Premeal almonds reduce insulin levels, improve glycaemic control in prediabetes

Stephen Padilla
02 Jun 2023
Premeal almonds reduce insulin levels, improve glycaemic control in prediabetes

Consumption of almonds 30 min before each major meal can help lower postprandial hyperglycaemia (PPHG), insulin, C-peptide levels, and glucagon levels, as well as improve glucose variability and glycaemic control on continuous glucose monitoring system (CGMS) in individuals with prediabetes, a recent study in India has shown.

“Adopting such strategies to manage hyperglycaemia, especially in a prediabetes state can be helpful in delaying or controlling conversion to diabetes or even help reversal to normal glucose regulation,” the researchers said.

“This is even more important in the case of the Asian Indian population, where the prevalence of diabetes is increasing at an alarming pace every year, and PPHG is a prevalent abnormality in the blood glucose profile,” they added.

This study has two phases. The first phase was an oral glucose tolerance test (OGTT)-based crossover randomized control study, in which the effect of a single premeal almond load (20 g) taken before OGTT was assessed (n=60, 30 each period).

The second phase was a CGMS-based, free-living, open-label, crossover randomized control trial, which was conducted for 3 days and included premeal almond load before three major meals. The researchers compared control and premeal almond load diets for glycaemic control (n=60, 30 in each period).

In the OGTT-based study, participants on almond load diet had significantly lower overall area under the curve (AUC) for blood glucose, serum insulin, C-peptide, and plasma glucagon post-75 g oral glucose than those who had the control diet (p<0.001). [Eur J Clin Nutr 2023;77:586-595]

The almond diet also led to a significantly lower PPHG (18.05 percent in AUC on OGTT, 24.8 percent at 1-hour, 28.9 percent at 2-hour OGTT, and 10.07 percent during CGMS). The second phase of the study demonstrated significantly better 24-glucose variability with premeal almond load.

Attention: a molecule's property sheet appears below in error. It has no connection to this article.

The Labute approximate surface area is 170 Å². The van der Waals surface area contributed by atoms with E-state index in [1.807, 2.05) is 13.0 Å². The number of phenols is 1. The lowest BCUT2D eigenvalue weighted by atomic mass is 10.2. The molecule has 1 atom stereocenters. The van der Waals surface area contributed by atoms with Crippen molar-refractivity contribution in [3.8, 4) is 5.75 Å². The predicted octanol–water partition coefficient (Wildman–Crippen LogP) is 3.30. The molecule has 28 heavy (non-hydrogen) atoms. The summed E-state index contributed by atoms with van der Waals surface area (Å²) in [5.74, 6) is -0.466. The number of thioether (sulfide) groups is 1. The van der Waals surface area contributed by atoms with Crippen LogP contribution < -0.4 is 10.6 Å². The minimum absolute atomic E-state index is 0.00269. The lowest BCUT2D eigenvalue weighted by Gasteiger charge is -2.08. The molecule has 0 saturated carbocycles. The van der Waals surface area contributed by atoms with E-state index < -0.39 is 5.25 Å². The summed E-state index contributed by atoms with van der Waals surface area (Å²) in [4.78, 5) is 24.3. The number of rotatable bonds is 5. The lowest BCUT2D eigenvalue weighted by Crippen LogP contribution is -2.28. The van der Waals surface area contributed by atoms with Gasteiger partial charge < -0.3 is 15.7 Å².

Daily glycaemic control significantly improved the mean 24-hour blood glucose concentration, time spent above 7.8 mmol/L of blood glucose, alongside the corresponding AUC values. Additionally, premeal almond load led to a significant decrease in overall hyperglycaemia, PPHG, peak 24-hour glycaemia, and minimum glucose level during night.

These findings were consistent with those from earlier studies, in which postprandial blood glucose concentrations decreased by 9‒20 percent in healthy individuals and by 7‒30 percent in those with prediabetes and type 2 diabetes. [J Nutr 2006;136:2987-2992; Metabolism 2007;56:400-404; Nutr Metab (Lond) 2011;8:6; Nutr Metab Cardiovasc Dis 2011;21:S34-39; Metabolism 2011;60:1312-1317]


“It is difficult to comment on the exact mechanism of action of preloading almonds,” the researchers said. “The following have been researched and discussed.”

First, premeal almond load stimulates the release of stored insulin 30 minutes earlier than that stimulated by a 75-g oral glucose load. This is described as priming the “pancreatic pump.” [J Am Board Fam Med 2016;29:759-766]

Second, the fibre content of almonds increases the viscosity of intestinal contents, thus delaying glucose diffusion. Its fat content also slows gastric emptying time, which then delays glucose absorption. [Eur J Clin Nutr 2013;67:1205-1214]

Third, almonds are rich in zinc and magnesium, which stimulate the tyrosine kinase receptor in adipose tissues, thus improving insulin sensitivity. Fourth, almonds contain high amounts of monounsaturated fatty acids, which can also increase insulin sensitivity. Finally, these nuts can reduce hunger. [J Nutr Biochem 2009;20:399-417; Int J Obes Relat Metab Disord 2000;24:1167-1175]

“These mechanisms may be operative in combination to reduce PPHG,” the researchers said.

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